The State Fire Marshal’s Office is urging residents to use extra caution when doing yard work as part of Wildfire Awareness Month.
More than 1,500 wildfires were reported in 2020, and according to the Northwest Coordination Center, nearly 95 percent of those fires started because of human factors.
A news release stated residents should take extra precautions when doing yard work or brush clearing to help prevent wildfires. Those include:
• Maintaining power equipment to prevent sparks that could ignite dry grass when using mowers, power saws or weed trimmers.
• Check with local authorities in the area to see if there are any burn restrictions before starting an outdoor fire.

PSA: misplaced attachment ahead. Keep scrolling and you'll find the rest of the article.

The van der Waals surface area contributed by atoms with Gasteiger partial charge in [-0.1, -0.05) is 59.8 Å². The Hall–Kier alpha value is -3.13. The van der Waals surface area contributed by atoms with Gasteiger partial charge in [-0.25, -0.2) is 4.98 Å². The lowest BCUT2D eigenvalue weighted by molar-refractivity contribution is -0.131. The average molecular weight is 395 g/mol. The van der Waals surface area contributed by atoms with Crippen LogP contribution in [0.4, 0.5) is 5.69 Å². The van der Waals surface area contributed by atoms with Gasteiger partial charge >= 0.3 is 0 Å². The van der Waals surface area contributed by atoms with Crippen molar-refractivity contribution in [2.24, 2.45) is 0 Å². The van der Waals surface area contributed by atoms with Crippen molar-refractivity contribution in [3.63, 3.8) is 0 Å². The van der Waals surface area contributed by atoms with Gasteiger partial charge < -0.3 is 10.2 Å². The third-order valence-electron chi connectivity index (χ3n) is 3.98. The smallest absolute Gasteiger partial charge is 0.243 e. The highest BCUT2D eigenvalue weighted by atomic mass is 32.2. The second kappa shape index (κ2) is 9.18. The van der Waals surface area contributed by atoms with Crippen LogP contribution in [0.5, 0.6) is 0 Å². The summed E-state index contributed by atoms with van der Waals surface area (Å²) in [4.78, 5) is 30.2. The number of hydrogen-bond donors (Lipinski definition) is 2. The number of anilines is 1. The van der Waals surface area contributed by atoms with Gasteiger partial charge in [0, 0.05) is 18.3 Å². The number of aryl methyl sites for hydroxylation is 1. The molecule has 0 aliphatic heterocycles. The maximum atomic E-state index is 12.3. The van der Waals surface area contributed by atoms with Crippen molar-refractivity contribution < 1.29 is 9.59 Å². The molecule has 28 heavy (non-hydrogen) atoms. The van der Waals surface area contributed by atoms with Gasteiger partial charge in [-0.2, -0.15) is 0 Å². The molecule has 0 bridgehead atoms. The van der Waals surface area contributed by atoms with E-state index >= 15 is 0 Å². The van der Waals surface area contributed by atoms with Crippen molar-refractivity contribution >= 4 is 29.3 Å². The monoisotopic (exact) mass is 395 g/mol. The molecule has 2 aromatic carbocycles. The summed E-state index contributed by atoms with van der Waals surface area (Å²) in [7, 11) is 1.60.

• If burning is allowed, people should avoid burning on windy, dry days because embers from open burning can ignite dry grass or nearby structures.
• People should never use gasoline or other flammable liquids to start a fire.
• Burn piles should be kept at least 50 feet from flammable materials, which includes fencing, structures or lumber piles.
• People should never burn plastic, construction debris, treated lumber, tires, pesticides, paint or aerosol containers because the items contain toxins that can be harmful to people, animals and the environment when burned.
• Children should be supervised around any fire, especially ones that are outdoors. People are encouraged to keep a 3-foot “kid-free” zone around all fires.
• Yard debris fires should be kept small, manageable and easy to control.
• Fires should never be left unattended even if it’s for a short period of time.
• People should make sure the fire is completely extinguished when they are done burning. Fires should be doused with water, stirred with a shovel and then doused with more water.
For more information, contact the State Fire Marshal’s Office at 360-596-3929.